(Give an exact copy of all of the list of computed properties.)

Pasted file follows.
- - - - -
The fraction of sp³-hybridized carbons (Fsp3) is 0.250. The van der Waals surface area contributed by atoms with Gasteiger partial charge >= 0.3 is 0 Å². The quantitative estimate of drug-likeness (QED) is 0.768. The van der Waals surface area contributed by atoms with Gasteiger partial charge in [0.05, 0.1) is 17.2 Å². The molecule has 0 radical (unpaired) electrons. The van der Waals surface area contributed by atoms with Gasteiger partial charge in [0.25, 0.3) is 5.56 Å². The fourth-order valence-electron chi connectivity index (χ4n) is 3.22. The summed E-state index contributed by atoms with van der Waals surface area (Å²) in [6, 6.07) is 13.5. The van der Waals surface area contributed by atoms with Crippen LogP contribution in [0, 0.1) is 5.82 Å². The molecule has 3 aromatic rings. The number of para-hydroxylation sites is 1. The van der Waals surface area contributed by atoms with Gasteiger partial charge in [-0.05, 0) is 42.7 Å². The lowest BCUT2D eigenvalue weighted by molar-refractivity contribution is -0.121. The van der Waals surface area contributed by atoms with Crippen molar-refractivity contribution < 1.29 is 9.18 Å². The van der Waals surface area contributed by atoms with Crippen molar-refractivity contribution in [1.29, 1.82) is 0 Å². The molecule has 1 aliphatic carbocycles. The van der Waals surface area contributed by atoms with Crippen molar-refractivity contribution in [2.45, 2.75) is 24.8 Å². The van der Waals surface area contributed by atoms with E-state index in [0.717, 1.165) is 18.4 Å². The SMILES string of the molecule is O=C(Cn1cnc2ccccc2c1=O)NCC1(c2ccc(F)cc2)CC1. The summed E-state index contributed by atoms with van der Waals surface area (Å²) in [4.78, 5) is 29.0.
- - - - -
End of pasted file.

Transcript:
The fraction of sp³-hybridized carbons (Fsp3) is 0.250. The van der Waals surface area contributed by atoms with Gasteiger partial charge >= 0.3 is 0 Å². The quantitative estimate of drug-likeness (QED) is 0.768. The van der Waals surface area contributed by atoms with Gasteiger partial charge in [0.05, 0.1) is 17.2 Å². The molecule has 0 radical (unpaired) electrons. The van der Waals surface area contributed by atoms with Gasteiger partial charge in [0.25, 0.3) is 5.56 Å². The fourth-order valence-electron chi connectivity index (χ4n) is 3.22. The summed E-state index contributed by atoms with van der Waals surface area (Å²) in [6, 6.07) is 13.5. The van der Waals surface area contributed by atoms with Crippen LogP contribution in [0, 0.1) is 5.82 Å². The molecule has 3 aromatic rings. The number of para-hydroxylation sites is 1. The van der Waals surface area contributed by atoms with Gasteiger partial charge in [-0.05, 0) is 42.7 Å². The lowest BCUT2D eigenvalue weighted by molar-refractivity contribution is -0.121. The van der Waals surface area contributed by atoms with Crippen molar-refractivity contribution < 1.29 is 9.18 Å². The van der Waals surface area contributed by atoms with Crippen molar-refractivity contribution in [1.29, 1.82) is 0 Å². The molecule has 1 aliphatic carbocycles. The van der Waals surface area contributed by atoms with Crippen molar-refractivity contribution in [2.45, 2.75) is 24.8 Å². The van der Waals surface area contributed by atoms with E-state index in [0.717, 1.165) is 18.4 Å². The SMILES string of the molecule is O=C(Cn1cnc2ccccc2c1=O)NCC1(c2ccc(F)cc2)CC1. The summed E-state index contributed by atoms with van der Waals surface area (Å²) in [4.78, 5) is 29.0.